The accompanying drawings, which are incorporated in and constitute a part of the specification, illustrate presently preferred embodiments of the invention, and together with the general description given above and the detailed description of the preferred embodiments given below, serve to explain the principles of the invention.
FIGS 1A to 1I are cross-sectional views showing a method of manufacturing a semiconductor device according to an embodiment of the present invention;
FIG. 2 is a graph showing a gettering effect of forced contaminant Fe, which is obtained by grinding the backside of a wafer;
FIG. 3 is a graph showing leak currents of diodes of the present invention and prior art;
FIG. 4 is a view for explaining a method for forming a damaged layer on the backside of the wafer by the grinding;
FIG. 5 is a graph showing a relationship between the diameter of abrasive grain and the thickness of a ground layer on the backside of the wafer;
FIG. 6 is a graph showing a relationship between the diameter of abrasive grain and the amount of Cu trapped in the ground layer; and
FIG. 7 is a view for explaining a method of forming various gettering sites according to the present invention.
An embodiment of the present invention will be described with reference to FIGS. 1 to 7. A grinding method for forming a damaged layer on the backside of a wafer will be described first.
The backside of a P-type (100) silicon wafer is ground by a grinder having abrasive grains thereon, whose diameter is 10 to 15 μm, to form a damaged layer serving as a gettering site. The wafer is dipped into a contaminated solution containing Fe of 100 ppm and undergoes heat treatment for an hour at 1000° C. in an atmosphere of N2. Therefore, the wafer is forcibly contaminated with Fe. FIG. 2 shows an effect obtained by measuring a degree of contamination of Fe, which progresses in the thickness direction of the wafer from the backside of the wafer, using secondary ion mass spectrometry. In FIG. 2, the ordinates show the degree of contamination of Fe (atoms/cm3), and the abscissas show the thickness (μm) of the wafer from its backside. In FIG. 2, a solid line a indicates an amount of impurity Fe trapped in the damaged layer by the heat treatment, and a broken line b indicates an amount of impurity Fe trapped by the heat treatment without forming a damaged layer on the backside of the wafer. As is apparent from FIG. 2, Fe is effectively trapped in the gettering site on the backside of the wafer within a 1.5 μm in thickness, and the amount of Fe in bulk of the wafer is set so as not to exceed a detection limit (<7×1015 atoms/cm3).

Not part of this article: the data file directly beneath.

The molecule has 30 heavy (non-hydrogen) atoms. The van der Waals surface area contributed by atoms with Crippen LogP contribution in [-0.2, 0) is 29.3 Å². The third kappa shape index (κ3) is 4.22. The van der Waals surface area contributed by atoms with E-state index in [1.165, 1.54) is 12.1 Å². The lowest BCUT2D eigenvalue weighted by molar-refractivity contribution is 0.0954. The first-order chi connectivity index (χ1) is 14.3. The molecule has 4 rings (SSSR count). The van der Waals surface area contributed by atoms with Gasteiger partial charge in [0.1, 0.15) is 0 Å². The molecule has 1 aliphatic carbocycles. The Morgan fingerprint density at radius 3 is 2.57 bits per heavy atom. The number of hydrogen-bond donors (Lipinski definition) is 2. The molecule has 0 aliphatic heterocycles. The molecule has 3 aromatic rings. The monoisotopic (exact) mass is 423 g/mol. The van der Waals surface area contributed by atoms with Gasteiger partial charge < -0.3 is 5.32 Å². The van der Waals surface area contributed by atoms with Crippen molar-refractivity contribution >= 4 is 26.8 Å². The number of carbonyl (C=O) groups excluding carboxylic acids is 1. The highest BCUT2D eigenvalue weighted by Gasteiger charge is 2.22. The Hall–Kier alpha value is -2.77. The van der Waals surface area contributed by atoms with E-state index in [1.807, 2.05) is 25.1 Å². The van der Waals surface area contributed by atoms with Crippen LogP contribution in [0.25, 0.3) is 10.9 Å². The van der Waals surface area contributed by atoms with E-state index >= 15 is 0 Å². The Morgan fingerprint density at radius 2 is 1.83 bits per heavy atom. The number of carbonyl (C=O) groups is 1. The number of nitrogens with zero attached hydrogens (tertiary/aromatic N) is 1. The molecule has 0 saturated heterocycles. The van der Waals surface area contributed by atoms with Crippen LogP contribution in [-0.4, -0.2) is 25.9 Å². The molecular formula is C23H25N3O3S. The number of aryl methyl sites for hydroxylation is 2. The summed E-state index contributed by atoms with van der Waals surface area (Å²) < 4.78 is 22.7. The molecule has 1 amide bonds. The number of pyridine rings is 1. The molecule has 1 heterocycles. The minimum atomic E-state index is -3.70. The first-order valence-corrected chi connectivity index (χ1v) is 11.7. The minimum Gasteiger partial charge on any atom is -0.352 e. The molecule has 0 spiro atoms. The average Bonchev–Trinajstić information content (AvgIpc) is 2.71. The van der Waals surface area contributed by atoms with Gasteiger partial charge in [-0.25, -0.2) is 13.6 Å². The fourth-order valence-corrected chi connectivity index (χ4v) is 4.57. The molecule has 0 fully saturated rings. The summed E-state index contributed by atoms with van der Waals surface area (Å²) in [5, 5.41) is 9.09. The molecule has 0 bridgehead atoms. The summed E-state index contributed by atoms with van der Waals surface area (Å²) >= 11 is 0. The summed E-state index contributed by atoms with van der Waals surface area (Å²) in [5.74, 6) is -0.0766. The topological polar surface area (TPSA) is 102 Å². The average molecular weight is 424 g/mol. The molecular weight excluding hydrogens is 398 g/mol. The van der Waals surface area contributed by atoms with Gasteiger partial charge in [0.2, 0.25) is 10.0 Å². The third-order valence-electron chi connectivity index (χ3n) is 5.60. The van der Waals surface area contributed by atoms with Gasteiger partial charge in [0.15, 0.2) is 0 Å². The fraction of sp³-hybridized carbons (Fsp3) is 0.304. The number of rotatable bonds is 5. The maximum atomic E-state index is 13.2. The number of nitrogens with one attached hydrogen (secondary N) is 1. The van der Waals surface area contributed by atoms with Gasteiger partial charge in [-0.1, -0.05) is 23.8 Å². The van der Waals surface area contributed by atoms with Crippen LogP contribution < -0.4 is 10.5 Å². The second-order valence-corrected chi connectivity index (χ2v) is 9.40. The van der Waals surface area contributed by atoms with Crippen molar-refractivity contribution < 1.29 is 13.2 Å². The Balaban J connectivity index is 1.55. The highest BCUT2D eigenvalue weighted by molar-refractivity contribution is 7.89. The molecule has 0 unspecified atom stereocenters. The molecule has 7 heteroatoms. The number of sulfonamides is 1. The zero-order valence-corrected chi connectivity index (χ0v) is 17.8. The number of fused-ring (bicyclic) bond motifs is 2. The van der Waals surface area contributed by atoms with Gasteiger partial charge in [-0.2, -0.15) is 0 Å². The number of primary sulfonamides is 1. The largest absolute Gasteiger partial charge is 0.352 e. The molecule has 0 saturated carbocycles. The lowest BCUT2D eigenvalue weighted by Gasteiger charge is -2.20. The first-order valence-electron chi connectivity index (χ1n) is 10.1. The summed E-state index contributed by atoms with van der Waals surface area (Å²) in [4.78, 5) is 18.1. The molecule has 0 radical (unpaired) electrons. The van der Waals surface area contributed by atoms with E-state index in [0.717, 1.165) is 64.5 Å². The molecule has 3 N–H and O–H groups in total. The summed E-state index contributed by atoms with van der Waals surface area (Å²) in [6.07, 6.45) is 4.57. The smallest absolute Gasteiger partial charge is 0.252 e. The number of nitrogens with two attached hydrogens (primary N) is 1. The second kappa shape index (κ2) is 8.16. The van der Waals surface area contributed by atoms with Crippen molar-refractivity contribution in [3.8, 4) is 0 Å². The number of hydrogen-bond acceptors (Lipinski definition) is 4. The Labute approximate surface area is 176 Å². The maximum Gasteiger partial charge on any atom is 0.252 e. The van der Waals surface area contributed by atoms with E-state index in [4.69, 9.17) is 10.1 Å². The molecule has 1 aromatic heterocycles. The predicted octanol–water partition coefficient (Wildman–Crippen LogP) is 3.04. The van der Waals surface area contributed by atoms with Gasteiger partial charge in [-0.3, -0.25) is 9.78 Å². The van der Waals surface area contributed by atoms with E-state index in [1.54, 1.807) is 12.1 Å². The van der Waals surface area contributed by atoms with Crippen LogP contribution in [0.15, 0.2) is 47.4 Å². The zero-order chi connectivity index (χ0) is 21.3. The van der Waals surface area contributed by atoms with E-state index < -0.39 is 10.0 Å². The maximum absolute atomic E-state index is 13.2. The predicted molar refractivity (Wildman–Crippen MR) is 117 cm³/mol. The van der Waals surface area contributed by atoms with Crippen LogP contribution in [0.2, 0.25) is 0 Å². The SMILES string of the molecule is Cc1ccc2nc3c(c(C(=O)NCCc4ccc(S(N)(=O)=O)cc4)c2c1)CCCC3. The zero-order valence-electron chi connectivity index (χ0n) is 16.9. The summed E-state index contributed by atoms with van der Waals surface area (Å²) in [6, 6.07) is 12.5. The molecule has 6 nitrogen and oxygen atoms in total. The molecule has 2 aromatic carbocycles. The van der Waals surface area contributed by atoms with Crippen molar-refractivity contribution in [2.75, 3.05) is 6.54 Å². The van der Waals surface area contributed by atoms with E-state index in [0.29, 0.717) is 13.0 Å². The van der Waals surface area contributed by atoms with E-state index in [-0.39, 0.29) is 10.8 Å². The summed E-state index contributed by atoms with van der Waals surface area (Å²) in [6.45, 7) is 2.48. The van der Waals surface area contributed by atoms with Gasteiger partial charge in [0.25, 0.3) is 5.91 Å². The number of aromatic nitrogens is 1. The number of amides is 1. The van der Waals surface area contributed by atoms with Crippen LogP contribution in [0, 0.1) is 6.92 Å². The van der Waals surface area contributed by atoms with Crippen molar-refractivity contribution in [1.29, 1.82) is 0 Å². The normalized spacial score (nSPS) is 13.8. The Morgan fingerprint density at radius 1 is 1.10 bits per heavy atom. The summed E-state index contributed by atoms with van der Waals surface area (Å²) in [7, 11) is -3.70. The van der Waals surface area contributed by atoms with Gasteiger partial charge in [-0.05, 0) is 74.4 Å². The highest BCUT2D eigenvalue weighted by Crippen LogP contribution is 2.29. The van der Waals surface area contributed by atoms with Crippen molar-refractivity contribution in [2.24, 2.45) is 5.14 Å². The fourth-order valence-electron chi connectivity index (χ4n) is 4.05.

An embodiment in which a method of manufacturing a semiconductor device according to the present invention is applied to a test element group (TEG) having a CMOS structure, will be described with reference to FIGS. 1A to 1I. As illustrated in FIG. 1A, a thermal oxide film 2 having a thickness of 100 Å is formed on an N-type (100) silicon substrate (wafer) 1 whose specific resistance ρ is about 3 Ω cm and then a gettering site 3 of a damaged layer is formed on the backside of the wafer by the above-described grinding technique. A portion of the thermal oxide film 2 is etched off to form a P well forming region and boron is ion-implanted therein at an acceleration energy of 100 KeV and a dose of 3×1012 cm2. A P well 5 is thus formed through the drive-in step under the conditions that temperature is 1190° C., atmosphere is N2 +O2, and time is 8 hours (FIG. 1B). Contaminant impurities are trapped in the gettering site 3 and accordingly the gettering site serves as a contaminated layer 3. The contaminated layer 3 is then ground by the grinder having abrasives each having a diameter of 1 to 2 μ and removed (FIG. 1C).
A field oxide film is formed as follows by local oxidation of silicon (LOCOS). The thermal oxide film 2 is all etched off to form a thermal oxide film 6 of 1000 Å in thickness on the wafer 1. An Si3 N4 film 7 of 2000 Å in thickness is formed on the thermal oxide film 6 by low pressure chemical vapor deposition (LPCVD). The Si3 N4 film 7 is etched to leave the film 7 in an element region only. A gettering site 31 is formed again on the backside of the wafer by the grinding technique (FIG. 1D). After that, the wafer 1 is oxidized for four hours by hydrogen burning oxidation at 1000° C. to form a field oxide film 8 of 8000 Å on the wafer 1 and trap the contaminant impurities in the gettering site 31 (FIG. 1E). The gettering site 31 is thus ground and removed using the grinder (FIG. 1F).